By Richard J. Wylie, CFA
Vice-President, Investment Strategy, Assante Wealth Management
Not surprisingly, the financial press continues to dwell on the length of the current positive run in U.S. equities. By any standard, the current bull market1 , which began on March 9, 2009, amid the ashes of the financial crisis, is one of the longest of the modern era. Now moving well into its 11th year, there is growing concern over which kind of bear will finally show up to end the current expansionary market phase. Small bears, while certainly unsettling, do less damage, with recovery periods that are relatively brief. Conversely, the largest bears, such as the one that accompanied the 2008-09 financial crisis have, historically, taken a far bigger bite out of investment portfolios and have seen recovery times that stretch into several years. Well-planned strategies can lessen the blow of a bear market, even under the worst market circumstances. Having a diversified portfolio and professional advice provides the best defence when whichever bear it is finally comes knocking at the door.
As can be seen in the accompanying table, the U.S. has had 11 bear markets since the Second World War. Given the length of time that has passed since the U.S. last experienced a bear market, which ended in March 2009, it is only natural that investors’ strongest recollections are of this most recent bear. That particular market decline proved to be extreme in every sense, prompting comparisons to the market crash of the Depression era. Starting on October 9, 2007, the market declined 56.8% over a 517- day period. The recovery from the March 9, 2009 bottom took more than four years, as the gap was finally closed on March 28, 2013.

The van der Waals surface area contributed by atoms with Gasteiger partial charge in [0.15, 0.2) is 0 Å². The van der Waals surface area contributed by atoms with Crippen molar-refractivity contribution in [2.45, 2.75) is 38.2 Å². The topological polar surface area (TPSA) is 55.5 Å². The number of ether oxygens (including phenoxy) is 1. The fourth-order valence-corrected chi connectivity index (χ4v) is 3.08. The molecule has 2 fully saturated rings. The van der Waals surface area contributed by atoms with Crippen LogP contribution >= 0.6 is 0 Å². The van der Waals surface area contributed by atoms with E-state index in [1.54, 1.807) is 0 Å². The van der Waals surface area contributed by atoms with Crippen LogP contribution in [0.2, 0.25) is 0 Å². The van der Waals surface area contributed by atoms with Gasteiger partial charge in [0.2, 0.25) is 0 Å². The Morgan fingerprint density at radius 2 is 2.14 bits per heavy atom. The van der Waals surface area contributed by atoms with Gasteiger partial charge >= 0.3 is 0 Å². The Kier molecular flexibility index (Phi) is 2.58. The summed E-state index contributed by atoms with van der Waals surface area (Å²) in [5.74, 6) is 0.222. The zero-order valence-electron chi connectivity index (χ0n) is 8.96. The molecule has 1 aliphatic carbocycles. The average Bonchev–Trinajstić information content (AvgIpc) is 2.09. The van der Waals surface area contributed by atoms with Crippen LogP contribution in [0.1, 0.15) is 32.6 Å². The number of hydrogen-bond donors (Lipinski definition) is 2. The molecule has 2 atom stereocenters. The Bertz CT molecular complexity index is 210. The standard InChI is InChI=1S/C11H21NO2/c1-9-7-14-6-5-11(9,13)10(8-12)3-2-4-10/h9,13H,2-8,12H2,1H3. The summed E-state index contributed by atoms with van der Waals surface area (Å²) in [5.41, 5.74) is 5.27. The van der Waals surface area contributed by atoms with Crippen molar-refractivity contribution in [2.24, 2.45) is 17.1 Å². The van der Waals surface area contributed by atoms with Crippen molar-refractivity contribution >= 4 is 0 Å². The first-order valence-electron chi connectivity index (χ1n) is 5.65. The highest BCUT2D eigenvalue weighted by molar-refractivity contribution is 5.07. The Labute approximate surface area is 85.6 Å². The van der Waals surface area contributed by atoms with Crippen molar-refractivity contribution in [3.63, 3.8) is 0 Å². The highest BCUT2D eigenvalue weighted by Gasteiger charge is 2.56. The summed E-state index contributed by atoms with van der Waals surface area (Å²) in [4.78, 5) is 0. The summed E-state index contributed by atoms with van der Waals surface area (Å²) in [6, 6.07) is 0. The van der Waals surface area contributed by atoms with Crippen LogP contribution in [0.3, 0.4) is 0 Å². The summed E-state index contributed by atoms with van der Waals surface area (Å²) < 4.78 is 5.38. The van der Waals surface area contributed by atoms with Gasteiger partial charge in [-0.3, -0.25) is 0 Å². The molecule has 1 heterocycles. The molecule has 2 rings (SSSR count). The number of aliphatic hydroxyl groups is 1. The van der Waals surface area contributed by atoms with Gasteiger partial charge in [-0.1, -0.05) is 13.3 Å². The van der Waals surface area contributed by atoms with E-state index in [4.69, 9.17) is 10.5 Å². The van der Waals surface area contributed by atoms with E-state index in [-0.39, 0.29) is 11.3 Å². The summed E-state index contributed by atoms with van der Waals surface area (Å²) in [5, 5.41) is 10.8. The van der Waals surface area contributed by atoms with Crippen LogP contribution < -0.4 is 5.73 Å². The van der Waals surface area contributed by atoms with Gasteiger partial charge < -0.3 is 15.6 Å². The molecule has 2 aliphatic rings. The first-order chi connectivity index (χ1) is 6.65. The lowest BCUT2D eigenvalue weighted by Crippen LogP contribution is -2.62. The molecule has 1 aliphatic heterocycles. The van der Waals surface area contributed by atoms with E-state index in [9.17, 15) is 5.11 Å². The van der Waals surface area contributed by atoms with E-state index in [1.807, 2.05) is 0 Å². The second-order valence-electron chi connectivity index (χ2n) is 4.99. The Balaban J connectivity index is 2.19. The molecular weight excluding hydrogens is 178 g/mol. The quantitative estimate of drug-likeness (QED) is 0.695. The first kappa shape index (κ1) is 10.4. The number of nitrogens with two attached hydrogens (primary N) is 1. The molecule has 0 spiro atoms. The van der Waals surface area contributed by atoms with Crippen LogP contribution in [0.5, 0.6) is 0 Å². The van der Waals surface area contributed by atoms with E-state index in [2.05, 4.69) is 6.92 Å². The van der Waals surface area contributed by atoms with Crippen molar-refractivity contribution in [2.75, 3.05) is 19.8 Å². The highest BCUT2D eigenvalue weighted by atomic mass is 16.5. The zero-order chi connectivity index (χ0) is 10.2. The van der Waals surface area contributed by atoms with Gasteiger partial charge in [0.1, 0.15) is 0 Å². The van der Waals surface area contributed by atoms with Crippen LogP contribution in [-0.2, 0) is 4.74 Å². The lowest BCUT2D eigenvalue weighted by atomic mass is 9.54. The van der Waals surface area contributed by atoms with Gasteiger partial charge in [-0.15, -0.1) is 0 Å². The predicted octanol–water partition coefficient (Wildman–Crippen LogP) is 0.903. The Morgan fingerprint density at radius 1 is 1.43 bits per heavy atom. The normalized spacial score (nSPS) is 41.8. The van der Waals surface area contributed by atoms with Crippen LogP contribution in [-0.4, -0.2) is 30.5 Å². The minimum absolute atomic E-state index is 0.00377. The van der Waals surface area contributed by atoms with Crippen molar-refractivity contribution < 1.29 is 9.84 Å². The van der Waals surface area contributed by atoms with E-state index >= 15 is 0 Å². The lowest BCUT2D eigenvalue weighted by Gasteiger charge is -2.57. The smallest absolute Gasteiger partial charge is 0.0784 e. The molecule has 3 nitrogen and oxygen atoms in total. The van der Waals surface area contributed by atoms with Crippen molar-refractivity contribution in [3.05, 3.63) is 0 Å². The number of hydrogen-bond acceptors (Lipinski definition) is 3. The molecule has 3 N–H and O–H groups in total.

Source: Yardeni Research Inc, Bloomberg, Standard & Poor’s, Yahoo! Finance, Stooq
Given the extended length of the current bull market, it may be easy to forget that bear markets are also a normal part of the market cycle. For the purposes of these writings, small bear markets range from declines of 20.0% to 29.9%. Medium-sized bear markets range from declines of 30.0% to 39.9% and large bear markets result in declines of 40% or more. By ranking the U.S. bear markets into these three categories, a pattern emerges. As shown in the table below, most (six) of the bear markets have been small, with two medium-sized bears and three large bears. Compared to small bears, medium sized bear markets have occurred less often, but they have taken about the same amount of time to bottom out, an average of between 10 and 11 months. However, the recovery from a medium bear takes a bit longer. The average recovery time for a small bear has been 13 months, while a medium bear has taken seven and a half months longer. The large bears have not only extracted a larger toll when they occurred, but they have taken longer to bottom and have also required significantly more time for the market to bounce back. On average, these three large bears consumed almost two years from peak to trough. The recovery time, again on average, has taken closer to six years.